Well Done Whoever You Are

Well Done Whoever You AreAbout ten years ago I received a call from an old friend of mine in Manila. He asked me if I had much spare time at the moment and as it happened I did. He asked me if I could help him out with a “quick presentation” the following day in Kuala Lumpur because his wife was about to give birth. He told me a bit about what needed to be done and after grasping the basic concept and negotiating a fee I agreed to go.

The following morning I was on a flight to Malaysia and reading and rereading the email my friend had sent me overnight outlining the “mission”. I was simply to meet the client, shake hands, and then hand over a certificate while posing for a few photographs that would subsequently be used by the company for press releases. ‘No problem’ I thought, in and out in half an hour tops. I jumped in a taxi at the airport and gave the address.

As I approached the offices of the client I was to meet, I saw flags announcing the 100th anniversary of the company. As we got closer, I could see that the car parks in front were completely full and people had resorted to parking on the sidewalks and in every available space anywhere near the offices. I was escorted from the car to the executive offices, where I was invited to sit for a moment while they informed the boss that I had arrived.

Seconds later the large double doors to the boss’s office burst open and he emerged striding towards me with a broad smile and hand outstretched. I stood to greet him and he shook my hand warmly with both hands while welcoming me to his “humble” head office and thanking me for making the trip. I said it was my pleasure to be there and followed him into his office. I looked around for the cameraman but I couldn’t see one anywhere. We sat and made small talk for a while as coffee appeared. Then he spoke words that struck terror into my heart. “Your speech will be after mine at about 2pm and then straight after that we’ll do the presentation, OK?”

I sat there with a fixed smile on my face wondering what on earth I had got myself into. After a few seconds I managed to speak. “So we’re not doing the presentation here in your office then?” He laughed and explained why we were not. This was the company’s 100th anniversary and there were 2,000 VIP guests in a huge car park at the back of the offices. I was to speak for about ten minutes then make the presentation in front of the assembled crowd and members of the press. I swallowed hard. About half an hour later I was seated at the head table next to the boss and all the top executives of his company. They greeted me warmly and it became clear that I was in fact the guest of honour. After some formalities the boss went up to give his speech. I listened very carefully to everything he said and took notes on my napkin as his speech was the only basis I could use for mine. My heart was in my throat as I heard him finish his speech and give me a lavish introduction.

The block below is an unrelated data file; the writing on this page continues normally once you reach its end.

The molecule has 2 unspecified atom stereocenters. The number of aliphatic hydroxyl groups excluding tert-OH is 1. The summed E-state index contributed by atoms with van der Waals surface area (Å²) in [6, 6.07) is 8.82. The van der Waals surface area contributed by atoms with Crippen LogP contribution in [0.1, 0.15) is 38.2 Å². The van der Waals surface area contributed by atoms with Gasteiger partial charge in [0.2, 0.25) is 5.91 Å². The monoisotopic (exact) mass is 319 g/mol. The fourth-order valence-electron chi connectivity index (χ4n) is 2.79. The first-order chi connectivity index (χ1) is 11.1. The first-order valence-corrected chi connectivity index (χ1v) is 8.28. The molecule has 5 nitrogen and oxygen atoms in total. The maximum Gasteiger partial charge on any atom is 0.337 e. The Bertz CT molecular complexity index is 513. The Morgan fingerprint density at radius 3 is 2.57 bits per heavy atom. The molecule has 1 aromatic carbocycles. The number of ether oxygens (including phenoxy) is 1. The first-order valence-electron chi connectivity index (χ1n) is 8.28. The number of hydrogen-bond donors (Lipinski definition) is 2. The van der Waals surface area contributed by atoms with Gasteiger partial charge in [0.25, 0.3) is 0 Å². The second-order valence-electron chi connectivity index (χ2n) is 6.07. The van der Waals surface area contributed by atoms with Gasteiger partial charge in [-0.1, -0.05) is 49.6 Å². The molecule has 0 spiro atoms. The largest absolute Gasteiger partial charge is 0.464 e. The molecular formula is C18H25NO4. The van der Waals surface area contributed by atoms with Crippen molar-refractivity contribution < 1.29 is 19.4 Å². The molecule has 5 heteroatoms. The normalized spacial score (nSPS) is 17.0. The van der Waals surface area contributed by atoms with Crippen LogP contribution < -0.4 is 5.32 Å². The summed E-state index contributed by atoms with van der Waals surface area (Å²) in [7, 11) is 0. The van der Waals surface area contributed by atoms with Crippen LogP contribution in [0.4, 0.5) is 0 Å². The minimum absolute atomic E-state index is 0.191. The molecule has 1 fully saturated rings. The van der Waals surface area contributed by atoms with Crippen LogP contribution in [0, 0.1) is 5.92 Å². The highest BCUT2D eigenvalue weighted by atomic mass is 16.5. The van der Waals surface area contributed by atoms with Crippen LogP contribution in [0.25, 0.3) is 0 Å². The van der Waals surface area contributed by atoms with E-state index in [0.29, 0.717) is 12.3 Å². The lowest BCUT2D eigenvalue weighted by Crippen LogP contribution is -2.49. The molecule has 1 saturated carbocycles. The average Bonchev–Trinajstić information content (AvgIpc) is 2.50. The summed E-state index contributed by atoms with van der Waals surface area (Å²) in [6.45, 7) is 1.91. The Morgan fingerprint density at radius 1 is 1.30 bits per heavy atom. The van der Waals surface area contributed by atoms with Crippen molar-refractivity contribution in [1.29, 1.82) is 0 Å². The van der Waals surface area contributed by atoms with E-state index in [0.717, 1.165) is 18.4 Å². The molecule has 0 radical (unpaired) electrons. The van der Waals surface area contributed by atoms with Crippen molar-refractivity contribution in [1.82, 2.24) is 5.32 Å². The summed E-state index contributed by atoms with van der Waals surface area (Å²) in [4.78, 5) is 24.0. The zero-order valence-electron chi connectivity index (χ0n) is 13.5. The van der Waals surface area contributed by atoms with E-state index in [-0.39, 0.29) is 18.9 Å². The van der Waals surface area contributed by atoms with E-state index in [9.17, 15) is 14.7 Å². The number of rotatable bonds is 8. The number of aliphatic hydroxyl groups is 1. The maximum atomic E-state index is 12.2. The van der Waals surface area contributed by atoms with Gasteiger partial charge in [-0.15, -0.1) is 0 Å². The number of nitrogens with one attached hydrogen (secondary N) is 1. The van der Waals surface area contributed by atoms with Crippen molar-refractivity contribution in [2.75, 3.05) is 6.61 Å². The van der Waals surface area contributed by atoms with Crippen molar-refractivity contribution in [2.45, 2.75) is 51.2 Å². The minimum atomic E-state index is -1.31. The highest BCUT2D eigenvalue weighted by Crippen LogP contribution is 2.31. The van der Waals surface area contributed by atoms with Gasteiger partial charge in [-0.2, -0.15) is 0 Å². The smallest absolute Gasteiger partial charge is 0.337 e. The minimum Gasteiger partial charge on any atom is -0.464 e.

I made my way carefully to the stage, stopping on my way to the podium so that I could thank him for his kind words, tell him what a wonderful speech he had given and kill a few seconds. I stood at the podium and slowly composed myself. Firstly, I thanked the boss for his kind introduction of me and my (friend’s!) company, and congratulated him on his wonderful speech. Then I told the hushed crowd that it was bosses like him and great speeches like the one he had just given that make companies like this one great. Big round of applause. I asked him to stand up again at the head table and take a bow. He got a standing ovation – for about two minutes. I spent the rest of the ten minutes elaborating on the points he had made in his speech and expressing my amazement at the company’s achievements. To close, I told everyone present how proud they should be to be working for such a great company and how much they could learn from the great bosses who were sitting with me at the head table. I made the certificate presentation to nonstop applause and rejoined the head table where I was greeted with warm handshakes from all. I still don’t know what the company does.

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Eamonn has lived and worked in Indonesia for over 20 years but doesn’t understand the country at all and now realises that he never will. He is an entrepreneur, businessman and writer, lead singer with expat band Xhibit A and the owner and operator of The Jakarta Comedy Club and The Bali Comedy Club.